Posts tagged bioinformatics
Have you ever seen a sick boa constrictor? All of a sudden they start shedding, develop head tremors and secondary infections, twisting up into knots and wasting away. These poor animals may have acquired a fatal infectious disease called inclusion body disease (IBD). The disease can rapidly progress to the nervous system, with behavioral abnormalities such as disorientation, corkscrewing of the head and neck, holding the head in unnatural positions, or rolling onto the back. Affected snakes either die quickly or starve slowly over several years. The disease was first observed in captive snakes More >
I recently blogged about harnessing the power of bioinformatics for cancer research. An interested reader, Linda Zabriske, commented that the blogosphere (and government organizations such as the Bureau of Labor Statistics) has been gradually filling with talk about cancer research and its role in our future. Linda’s tool, the Online Graduate Programs, collates some of these articles and ideas and she’s co-written this month’s post with me, reflecting on Online Graduate Education in Biotechnology.
In past decades, the field of biological science and engineering were considered separate and distinct. Biology dealt with the complexities and wonders of humans, animals and plants, More >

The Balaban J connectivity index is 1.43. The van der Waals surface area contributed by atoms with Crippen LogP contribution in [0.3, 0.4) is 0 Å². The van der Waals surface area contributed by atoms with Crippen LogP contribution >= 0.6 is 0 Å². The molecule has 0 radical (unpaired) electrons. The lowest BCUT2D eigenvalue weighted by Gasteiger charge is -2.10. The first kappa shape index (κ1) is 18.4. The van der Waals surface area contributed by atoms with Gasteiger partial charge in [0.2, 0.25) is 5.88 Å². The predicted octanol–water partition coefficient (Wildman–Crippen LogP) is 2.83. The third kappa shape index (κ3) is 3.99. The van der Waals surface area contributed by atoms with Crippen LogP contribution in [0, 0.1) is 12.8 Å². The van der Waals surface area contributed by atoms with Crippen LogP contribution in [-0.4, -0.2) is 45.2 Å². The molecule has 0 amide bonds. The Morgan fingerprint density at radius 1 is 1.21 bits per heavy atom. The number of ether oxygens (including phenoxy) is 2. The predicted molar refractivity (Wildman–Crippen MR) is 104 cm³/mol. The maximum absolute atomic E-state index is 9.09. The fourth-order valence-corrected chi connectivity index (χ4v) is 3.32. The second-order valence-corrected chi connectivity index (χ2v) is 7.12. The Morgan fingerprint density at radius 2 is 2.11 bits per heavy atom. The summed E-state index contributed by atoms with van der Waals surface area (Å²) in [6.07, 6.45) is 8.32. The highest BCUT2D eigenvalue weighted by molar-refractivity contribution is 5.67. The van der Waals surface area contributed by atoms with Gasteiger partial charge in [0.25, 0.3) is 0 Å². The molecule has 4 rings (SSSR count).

Bioinformatics is a relatively new field and as such, many people aren’t exactly sure what “bioinformatics” really is.
The NIH Biomedical Information Science and Technology Initiative defines bioinformatics as:
“Research, development, or application of computational tools and approaches for expanding the use of biological, medical, behavioral or health data, including those to acquire, store, organize, archive, analyze, or visualize such data.”
Still confused? Don’t fret, most people are when they hear that definition. I usually like to tell people:
“Bioinformatics combines the latest technology with biological research.”
Over the past decade or so, and even prior, computers have become an integral part of every industry. Biological More >